It's not all round barrows and Roman villas here at the West Berks HER; today is the start of National Butchers' Week and we "cowdn't" resist shining the light on one of our most historic and iconic! 40 High Street, Theale came into the ownership of the Cumber family in the mid-18th century and became a butcher's shop almost 200 years ago in approximately 1820. The business prospered and a slaughterhouse was added sometime before the late 19th century at 42 and 42a High Street. As ever, find out more on Heritage Gateway where you can browse a wide selection of the sites and finds we have recorded on the HER.
In this weather the mind wanders to all things cold and icy. Did you know there are 19 icehouse recorded on the West Berkshire HER? Typically built in the 18th and 19th centuries for the occupants of some of our finest houses to store ice during more clement weather, most appear to have since been demolished. Ufton Court has a rare survival, but does anyone know of any others still standing?
It might not be in our patch, but our eastern neighbours in Windsor have had quite the discovery! A huge causewayed enclosure dating back to the Neolithic period, and believed to have been used as a ceremonial gathering place, has just been revealed in a quarry near Datchet.
Amongst the earliest known monuments in the UK, no causewayed enclosures have been found in West Berkshire (yet), but we do have two examples of the equally enigmatic and ancient cursus monument.
Our two... examples, from near Little Wawcot (http://www.heritagegateway.org.uk/Gate…/Results_Single.aspx…) and Sheffield Bottom (http://www.heritagegateway.org.uk/Gate…/Results_Single.aspx…), are also more than 5,000 years old! No trace of these monuments survive on the surface, but you can take the public footpath and walk right past the site of the Little Wawcot cursus and follow in the footsteps of the Neolithic farmers!
Historic England are launching a new scheme which lets communities identify, mark, and celebrate the spots where history has been made. Take a look and get thinking about our local places which deserve celebrating!
On the 6th February 1918 women won the right to vote in the UK. Are you planning to celebrate the centenary of this momentous event? Need some funding? Then look no further!
Newbury or Thatcham? Which is the older or more important? Join The Newbury Society on January 20th for the first ever History Duel and pick your side!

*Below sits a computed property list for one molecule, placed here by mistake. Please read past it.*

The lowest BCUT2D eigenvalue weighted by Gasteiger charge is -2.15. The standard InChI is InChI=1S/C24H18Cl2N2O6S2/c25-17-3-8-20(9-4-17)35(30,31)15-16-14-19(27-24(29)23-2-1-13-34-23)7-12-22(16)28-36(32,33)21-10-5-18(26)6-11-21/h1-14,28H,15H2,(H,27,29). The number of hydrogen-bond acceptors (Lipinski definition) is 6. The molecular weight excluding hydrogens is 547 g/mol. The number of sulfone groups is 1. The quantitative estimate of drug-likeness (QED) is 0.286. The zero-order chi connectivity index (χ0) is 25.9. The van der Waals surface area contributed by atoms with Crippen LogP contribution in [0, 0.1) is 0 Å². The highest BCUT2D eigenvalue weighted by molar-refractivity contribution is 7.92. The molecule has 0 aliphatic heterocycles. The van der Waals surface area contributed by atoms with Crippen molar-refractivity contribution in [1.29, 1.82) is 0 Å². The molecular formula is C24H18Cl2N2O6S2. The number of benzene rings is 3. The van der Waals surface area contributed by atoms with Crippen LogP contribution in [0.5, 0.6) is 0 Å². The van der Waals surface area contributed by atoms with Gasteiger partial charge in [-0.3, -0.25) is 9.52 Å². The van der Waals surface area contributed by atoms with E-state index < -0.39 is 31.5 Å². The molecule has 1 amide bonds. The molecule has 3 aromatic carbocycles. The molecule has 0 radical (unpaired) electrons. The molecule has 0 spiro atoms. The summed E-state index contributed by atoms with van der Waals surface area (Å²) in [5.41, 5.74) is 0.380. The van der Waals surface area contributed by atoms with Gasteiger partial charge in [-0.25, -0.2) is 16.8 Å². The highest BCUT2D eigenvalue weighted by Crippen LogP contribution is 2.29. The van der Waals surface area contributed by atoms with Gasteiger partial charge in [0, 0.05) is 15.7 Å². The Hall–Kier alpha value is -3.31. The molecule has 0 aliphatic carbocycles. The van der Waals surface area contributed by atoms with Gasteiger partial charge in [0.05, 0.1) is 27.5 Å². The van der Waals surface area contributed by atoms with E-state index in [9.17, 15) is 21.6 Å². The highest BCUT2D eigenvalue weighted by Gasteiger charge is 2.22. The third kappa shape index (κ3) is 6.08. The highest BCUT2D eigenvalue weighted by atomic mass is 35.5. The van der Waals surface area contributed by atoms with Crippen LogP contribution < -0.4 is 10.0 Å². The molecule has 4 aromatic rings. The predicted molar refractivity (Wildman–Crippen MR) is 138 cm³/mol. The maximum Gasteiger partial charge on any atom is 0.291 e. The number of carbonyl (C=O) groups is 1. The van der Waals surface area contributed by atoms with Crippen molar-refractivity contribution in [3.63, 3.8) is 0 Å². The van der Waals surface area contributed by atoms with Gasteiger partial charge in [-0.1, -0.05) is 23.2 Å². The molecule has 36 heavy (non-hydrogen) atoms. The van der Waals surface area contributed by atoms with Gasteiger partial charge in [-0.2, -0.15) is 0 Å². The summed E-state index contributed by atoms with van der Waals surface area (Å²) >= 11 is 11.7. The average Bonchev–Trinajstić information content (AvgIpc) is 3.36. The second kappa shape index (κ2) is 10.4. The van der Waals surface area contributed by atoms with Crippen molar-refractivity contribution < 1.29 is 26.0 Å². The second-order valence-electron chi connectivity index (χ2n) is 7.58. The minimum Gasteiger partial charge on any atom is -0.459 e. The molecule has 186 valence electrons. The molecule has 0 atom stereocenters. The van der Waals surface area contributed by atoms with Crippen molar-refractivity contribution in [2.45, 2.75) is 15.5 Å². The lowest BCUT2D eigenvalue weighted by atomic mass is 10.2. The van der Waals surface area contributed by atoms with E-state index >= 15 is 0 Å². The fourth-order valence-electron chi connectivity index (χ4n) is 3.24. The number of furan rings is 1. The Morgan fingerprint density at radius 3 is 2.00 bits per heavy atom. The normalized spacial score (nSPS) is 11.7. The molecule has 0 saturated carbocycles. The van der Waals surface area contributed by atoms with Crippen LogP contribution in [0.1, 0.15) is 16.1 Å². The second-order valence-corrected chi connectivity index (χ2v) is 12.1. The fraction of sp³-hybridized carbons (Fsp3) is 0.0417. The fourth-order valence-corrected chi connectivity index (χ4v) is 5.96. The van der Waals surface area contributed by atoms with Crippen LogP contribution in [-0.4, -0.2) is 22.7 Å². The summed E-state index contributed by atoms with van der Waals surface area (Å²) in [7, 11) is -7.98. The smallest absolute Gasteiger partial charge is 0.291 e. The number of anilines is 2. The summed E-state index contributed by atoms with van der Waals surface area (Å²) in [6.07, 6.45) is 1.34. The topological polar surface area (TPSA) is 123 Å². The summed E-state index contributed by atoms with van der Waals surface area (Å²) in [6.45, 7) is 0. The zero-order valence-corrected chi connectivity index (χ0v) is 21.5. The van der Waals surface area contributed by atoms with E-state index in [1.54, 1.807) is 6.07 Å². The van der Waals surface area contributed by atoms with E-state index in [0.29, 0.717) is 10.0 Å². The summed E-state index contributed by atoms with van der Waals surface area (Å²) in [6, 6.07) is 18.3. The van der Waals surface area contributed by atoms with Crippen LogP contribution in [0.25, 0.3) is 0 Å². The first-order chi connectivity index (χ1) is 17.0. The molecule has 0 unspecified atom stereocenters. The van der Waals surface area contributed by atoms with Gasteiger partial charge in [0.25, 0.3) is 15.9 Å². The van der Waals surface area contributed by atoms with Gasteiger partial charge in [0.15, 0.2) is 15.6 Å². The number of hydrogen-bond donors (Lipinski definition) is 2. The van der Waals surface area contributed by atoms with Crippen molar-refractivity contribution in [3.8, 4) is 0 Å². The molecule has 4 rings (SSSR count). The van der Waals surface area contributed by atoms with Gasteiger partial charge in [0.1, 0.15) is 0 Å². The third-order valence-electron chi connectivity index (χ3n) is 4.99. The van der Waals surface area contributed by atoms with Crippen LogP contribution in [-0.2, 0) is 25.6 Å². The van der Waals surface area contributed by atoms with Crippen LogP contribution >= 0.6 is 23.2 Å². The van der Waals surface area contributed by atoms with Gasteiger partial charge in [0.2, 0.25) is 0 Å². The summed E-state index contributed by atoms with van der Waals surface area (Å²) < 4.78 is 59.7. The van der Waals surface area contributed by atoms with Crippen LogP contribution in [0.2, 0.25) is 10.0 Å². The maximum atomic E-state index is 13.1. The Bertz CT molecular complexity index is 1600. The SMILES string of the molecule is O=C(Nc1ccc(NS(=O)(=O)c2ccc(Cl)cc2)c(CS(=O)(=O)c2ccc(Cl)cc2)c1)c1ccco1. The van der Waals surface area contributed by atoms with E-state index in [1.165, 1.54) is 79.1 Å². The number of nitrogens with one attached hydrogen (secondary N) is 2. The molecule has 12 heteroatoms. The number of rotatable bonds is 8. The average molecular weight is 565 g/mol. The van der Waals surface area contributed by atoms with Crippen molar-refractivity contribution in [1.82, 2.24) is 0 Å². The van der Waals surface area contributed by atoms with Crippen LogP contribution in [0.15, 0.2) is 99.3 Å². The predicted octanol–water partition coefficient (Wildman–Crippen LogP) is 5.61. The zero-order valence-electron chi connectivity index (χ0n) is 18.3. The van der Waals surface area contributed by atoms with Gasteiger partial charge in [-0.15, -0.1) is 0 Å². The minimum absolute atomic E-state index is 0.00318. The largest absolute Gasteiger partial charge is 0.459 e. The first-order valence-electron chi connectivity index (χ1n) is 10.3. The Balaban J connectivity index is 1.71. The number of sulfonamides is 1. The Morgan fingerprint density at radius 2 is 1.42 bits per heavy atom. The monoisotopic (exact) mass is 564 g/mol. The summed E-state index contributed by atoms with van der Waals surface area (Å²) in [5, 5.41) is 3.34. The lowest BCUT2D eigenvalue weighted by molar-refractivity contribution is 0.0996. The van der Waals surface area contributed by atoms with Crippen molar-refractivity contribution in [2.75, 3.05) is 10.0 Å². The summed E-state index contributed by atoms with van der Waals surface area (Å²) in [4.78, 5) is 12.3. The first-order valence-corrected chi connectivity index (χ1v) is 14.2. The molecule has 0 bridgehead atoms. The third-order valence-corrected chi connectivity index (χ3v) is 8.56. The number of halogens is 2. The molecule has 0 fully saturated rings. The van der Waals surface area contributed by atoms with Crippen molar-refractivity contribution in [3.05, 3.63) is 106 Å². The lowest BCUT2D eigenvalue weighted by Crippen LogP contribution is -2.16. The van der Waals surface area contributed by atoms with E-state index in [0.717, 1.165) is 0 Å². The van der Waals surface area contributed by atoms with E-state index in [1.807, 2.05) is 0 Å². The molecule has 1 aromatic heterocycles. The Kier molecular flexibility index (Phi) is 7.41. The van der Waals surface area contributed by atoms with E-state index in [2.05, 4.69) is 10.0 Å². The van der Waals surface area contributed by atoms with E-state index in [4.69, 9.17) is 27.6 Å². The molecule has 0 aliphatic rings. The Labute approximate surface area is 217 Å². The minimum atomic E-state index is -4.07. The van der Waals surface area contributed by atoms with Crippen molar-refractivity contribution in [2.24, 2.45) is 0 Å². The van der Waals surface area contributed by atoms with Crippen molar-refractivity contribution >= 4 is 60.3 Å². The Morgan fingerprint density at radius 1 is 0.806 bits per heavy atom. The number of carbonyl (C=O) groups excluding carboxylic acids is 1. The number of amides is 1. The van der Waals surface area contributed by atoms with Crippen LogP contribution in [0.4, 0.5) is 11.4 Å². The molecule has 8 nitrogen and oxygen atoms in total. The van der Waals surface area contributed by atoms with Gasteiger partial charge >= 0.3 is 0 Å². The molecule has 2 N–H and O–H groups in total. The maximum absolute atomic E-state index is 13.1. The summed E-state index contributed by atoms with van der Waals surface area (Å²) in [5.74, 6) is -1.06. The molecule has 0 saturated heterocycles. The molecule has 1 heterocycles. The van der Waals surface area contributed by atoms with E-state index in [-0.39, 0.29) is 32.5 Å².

Looking to walk off some of that festive feasting? Take a look at this great article on some of Britain’s best Long Barrows (https://www.heritagedaily.com/…/seven-must-see-long-…/100889).
Fancy something closer to home (and equally as impressive), how about a trip up to Combe Gibbet barrow (http://www.heritagegateway.org.uk/Gate…/Results_Single.aspx…)?
This fantastic example of a long barrow is around 65 metres long and still stands up to 1.5 metres tall. Towards its easter...n end lies the gibbet (http://www.heritagegateway.org.uk/Gate…/Results_Single.aspx…), first erected in the 17th century, after which the barrow now takes its name.
Photo: West Berkshire Museum NEBYM:1989.155.15 View from Combe Gibbet c. 1930s, by A Parsons, Hungerford
Ever wondered how archaeological discoveries are made? Check out this great video
How does an archaeological find become an exhibition item?
Discover its way from the ground to the museum display: the professional care by Salisbury Archaeology.
We've been busy enhancing the HER with some fantastic images of buildings held by the West Berkshire Museum. Last week Ben Andrews, our wonderful volunteer, found this photograph of a previously unrecorded 18th century house. Wentworth House once stood on the edge of Stroud Green in Newbury and was demolished in the late 1960s to make way for a modern development of flats. Can you add to our understanding of this building? Do you have photos of other historic houses we should record? Then get in touch! (Museum Accession Number NEBYM:2000.20.58)
We are delighted to see that the Boxford History project has been nominated for the Current Archaeology Research Project of the Year 2018! Take a look at the other nominees and vote here: https://www.archaeology.co.uk/vote
Have you heard of the HEIR Project? It contains digitised historic photographs from all over the world and has some wonderful shots of West Berkshire. There's a great image of the Seven Barrows, a Bronze Age barrow cemetery on Lambourn Downs (http://heir.arch.ox.ac.uk/pages/view.php…&). For more information about this fascinating site, have a look at Heritage Gateway - http://www.heritagegateway.org.uk/Gate…/Results_Single.aspx…
On This Day in.... 1688
William of Orange landed in Brixham to overthrow King James II and the Glorious Revolution began. On his route towards London, Prince William passed through Berkshire and stopped at The Bear Inn, Hungerford for a momentous meeting with the King's Commissioners. Find out more about The Bear Inn and its famous brushes with history online on Heritage Gateway and on Hungerford's Virtual Museum: http://www.hungerfordvirtualmuseum.co.uk/…/22-1688-william-…
What do Grimsbury Castle, Bussock Camp, Walbury Camp, Perborough Castle, and possibly Ramsbury all have in common? They are hillforts of course! And they feature in November's Out & About magazine: The seven hillforts of Newbury.
They also star in the Atlas of Hillforts (https://hillforts.arch.ox.ac.uk/), a new online resource which records all the hillforts of Britain and Ireland. Take a look at West Berkshire's sites, or explore further afield.
As always, you can also find details about these fascinating monuments on Heritage Gateway - the online database for West Berkshire's HER. Just visit https://www.heritagegateway.org.uk/gat…/advanced_search.aspx